Here is a short article I just finished writing which, if all thing fall in their proper order, should be published in the March 2014 edition of the Western Dominican Province's Lay Dominican bi-monthly, "Truth be Told".
"We love because he first loved us" (1 Jn. 4:19). God's love precedes our own. The starting point for our growth in the theological virtue of charity is the knowledge of God's love made manifest most especially in Christ's death for us at Calvary: "In this is love, not that we loved God, but that he loved us and sent his son as expiation for our sins" (1 Jn. 4:11). In his encyclical, Deus Caritas Est, Pope Benedict XVI points out that Christ's "death on the cross is the culmination of the turning of God against himself in which he gives himself in order to raise man up and save him. This is love in its most radical form" (no. 12). In contemplating this love God has for us in Christ Jesus, we avail ourselves of the opportunity to personally realize and accept this love, thus germinating the seed of faith implanted within us at baptism, and so come to "know and believe the love God has for us" (1 Jn. 4:16).
Such knowledge of and faith in God's inexhaustible love for us inspire a sense of appreciation and gratitude by which we feel that the only appropriate response to such love should be nothing less than our wholehearted fulfillment of the Lord's twofold command to love God, and one's neighbor as oneself (cf. Mt. 22:37-39). Thus inspired by the Spirit who "pours God's love into our hearts" (Rom 5:5), we comprehend how it is that to love God means "to keep his commandments, and [that] his commandments are not burdensome" (1 Jn. 5:3), since our reciprocal love for God inclines "our hearts to him, to walk in all his ways, and to keep his commandments" (1 Kg. 8:58, cf. Ps. 119:36). This knowledge of God's love also liberates us to actively pursue lives of "faith working through love" (Gal. 5:6) when our realization of God's love as our greatest good diminishes in us "the cares of the world, the delight in riches, and desire for other things" (Mk. 4:19), and so allows us to more freely submit ourselves to the "law of the spirit of life in Christ Jesus" (Rom. 8:2). Benedict XVI further explains how the Holy Spirit motivates our life of charity:
"By dying on the Cross - as Saint John tells us - Jesus 'gave up his Spirit' (Jn. 19:30), anticipating the gift of the Holy
Spirit that he would make after his Resurrection (cf. Jn. 20:22). This was to fulfill the promise of 'rivers of living
water' that would flow out of the hearts of believers, through the outpouring of the Holy Spirit (cf. Jn. 7:38-39). The
Spirit, in fact, is that interior power which harmonizes their hearts with Christ's heart and moves them to love their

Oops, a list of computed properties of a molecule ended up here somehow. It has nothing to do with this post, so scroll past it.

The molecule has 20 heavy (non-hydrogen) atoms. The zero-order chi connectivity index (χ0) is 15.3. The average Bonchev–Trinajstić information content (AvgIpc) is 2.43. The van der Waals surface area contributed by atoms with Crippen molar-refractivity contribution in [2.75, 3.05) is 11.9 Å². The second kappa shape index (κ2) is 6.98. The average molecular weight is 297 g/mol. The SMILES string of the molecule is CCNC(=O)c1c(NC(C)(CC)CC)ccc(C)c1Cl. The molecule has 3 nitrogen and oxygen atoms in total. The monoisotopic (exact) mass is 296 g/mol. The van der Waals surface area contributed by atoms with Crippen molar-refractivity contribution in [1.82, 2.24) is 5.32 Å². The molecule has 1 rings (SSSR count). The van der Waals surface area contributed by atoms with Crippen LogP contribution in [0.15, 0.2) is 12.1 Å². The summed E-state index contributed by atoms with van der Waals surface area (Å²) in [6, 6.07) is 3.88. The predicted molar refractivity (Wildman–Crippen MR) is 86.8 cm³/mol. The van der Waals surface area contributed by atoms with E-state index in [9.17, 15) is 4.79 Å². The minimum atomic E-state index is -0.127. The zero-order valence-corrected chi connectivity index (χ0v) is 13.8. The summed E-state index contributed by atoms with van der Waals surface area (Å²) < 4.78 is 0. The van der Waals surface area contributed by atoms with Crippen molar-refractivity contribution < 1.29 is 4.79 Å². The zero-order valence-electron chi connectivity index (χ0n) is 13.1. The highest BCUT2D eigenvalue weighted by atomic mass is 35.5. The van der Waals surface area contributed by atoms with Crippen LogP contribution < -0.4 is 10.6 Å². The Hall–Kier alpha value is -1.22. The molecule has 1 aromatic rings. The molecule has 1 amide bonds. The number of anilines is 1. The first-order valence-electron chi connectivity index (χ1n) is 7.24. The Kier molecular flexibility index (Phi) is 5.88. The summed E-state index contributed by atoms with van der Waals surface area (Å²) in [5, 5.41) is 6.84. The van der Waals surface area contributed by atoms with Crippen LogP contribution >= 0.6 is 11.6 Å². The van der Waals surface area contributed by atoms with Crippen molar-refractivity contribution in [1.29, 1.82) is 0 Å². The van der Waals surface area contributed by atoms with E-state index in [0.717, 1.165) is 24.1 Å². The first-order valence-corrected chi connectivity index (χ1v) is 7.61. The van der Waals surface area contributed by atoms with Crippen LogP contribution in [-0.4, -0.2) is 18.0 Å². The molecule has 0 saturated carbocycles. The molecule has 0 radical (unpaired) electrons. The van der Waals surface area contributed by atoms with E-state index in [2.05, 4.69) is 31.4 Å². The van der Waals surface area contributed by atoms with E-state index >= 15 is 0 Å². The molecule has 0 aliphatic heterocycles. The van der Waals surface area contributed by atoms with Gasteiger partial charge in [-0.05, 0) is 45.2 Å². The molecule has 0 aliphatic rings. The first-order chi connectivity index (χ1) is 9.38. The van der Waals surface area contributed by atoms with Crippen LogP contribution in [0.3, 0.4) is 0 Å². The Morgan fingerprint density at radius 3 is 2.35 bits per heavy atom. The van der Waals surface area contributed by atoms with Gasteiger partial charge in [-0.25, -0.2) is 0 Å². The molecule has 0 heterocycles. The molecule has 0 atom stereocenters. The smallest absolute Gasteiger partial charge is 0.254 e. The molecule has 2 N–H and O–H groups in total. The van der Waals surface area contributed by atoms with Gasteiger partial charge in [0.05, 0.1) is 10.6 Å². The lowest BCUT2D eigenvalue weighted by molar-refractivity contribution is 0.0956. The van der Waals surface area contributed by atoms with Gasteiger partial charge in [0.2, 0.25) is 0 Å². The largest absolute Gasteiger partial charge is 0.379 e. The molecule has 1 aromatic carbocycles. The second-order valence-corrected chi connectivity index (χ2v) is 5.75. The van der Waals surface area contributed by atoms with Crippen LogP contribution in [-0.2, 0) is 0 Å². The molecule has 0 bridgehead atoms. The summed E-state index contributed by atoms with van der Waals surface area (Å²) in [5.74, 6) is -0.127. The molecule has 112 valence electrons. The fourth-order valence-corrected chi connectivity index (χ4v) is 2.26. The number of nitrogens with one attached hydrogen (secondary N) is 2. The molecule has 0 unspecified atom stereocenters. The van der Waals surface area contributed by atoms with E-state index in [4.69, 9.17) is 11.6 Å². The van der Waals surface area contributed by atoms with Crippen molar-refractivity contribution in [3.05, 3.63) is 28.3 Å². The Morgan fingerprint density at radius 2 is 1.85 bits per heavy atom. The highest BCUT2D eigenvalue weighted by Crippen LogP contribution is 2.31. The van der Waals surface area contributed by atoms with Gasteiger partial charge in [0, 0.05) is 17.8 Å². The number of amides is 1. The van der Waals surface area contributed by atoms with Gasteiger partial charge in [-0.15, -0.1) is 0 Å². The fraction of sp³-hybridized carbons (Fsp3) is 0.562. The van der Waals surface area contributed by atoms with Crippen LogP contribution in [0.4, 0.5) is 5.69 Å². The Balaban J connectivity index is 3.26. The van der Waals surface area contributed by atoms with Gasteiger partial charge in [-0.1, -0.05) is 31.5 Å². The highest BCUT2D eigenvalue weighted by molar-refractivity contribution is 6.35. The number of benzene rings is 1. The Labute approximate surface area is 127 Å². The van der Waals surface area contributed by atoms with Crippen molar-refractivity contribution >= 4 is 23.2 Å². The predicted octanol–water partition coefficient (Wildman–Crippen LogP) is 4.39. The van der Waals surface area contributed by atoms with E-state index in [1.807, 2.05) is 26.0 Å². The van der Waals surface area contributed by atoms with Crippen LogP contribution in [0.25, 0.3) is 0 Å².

brethren as Christ loved them, when he bent down to wash the feet of the disciples (cf. Jn. 13:1-13) and above all when he
gave his life for us (cf. Jn. 13:1; 15:13)." (Deus Caritas Est, no. 19)
This growth in God's love is an ongoing process. The occasion arises when we notice that prior senses of inspiration have waned, and that continued growth in love entails that we express love in the same manner as Christ did: on the cross. In some cases, love may indeed be painful, and in any case demands that we put the needs of others ahead of our own. Our desires to justify spiteful or selfish behavior on our part become obstacles to consistently displaying the love to which God calls us, and we recognize that to love when it is most difficult depends increasingly on God's grace.
Sacred Scripture links this training of our dependence on God's grace to the theological virtue of hope: "The Lord takes pleasure in those who fear him, in those who hope in his steadfast love" (Ps. 147:11; cf. 33:18-22). Though God's love is always present, there may be times when we only know this through faith, as our senses and our circumstances at such times may seem devoid of love. God commands us to love others whom even on a daily basis treat us uncharitably (cf. Mt. 5:43-48). In such contexts, our ability to nonetheless desire the good for such individuals calls for our surrender to God's grace in hope that this same grace may continue to transform our hearts and theirs even when such transformation may not be readily visible. It is still natural for us in the meantime to mourn the consistent lack of mutual love between ourselves and those around us, though such mourning directs our hope toward the Lord's promise, "Blessed are those who mourn, for they shall be comforted" (Mt. 5:4, cf. Benedict XVI, Jesus of Nazareth, Vol. 1, pp. 86-88).
It is in these very situations, however - when we do what is right by loving God and neighbor in spite of our passions - that the fire of charity purifies our beings and so increases our capacity for love. Saint Peter writes, "Having purified your souls by obedience to the truth for a sincere love of the brethren, love one another earnestly from the heart" (1 Pet. 1:22). Jesus also describes the process by which those disciples who have already borne fruit are pruned by our heavenly Father so that they may bear more fruit (cf. Jn. 15:2), and so come to share more fully in Jesus' divine life (cf. Jn. 15:1-11). "Looking to Jesus," then, as "the pioneer and perfecter of our faith, who for the joy that was set before him endured the cross" (Heb. 12:2), we persevere not only in hope that God will sustain us in love, but so, too, that we may ultimately attain final union with him "who is seated at the right hand of God" (ibid.). And, conversely, it is the very act of pressing on toward our final destination in hope that we continue to grow in our capacity for love as God's children since "everyone who thus hopes in him purifies himself as he is pure" (1 Jn. 3:3).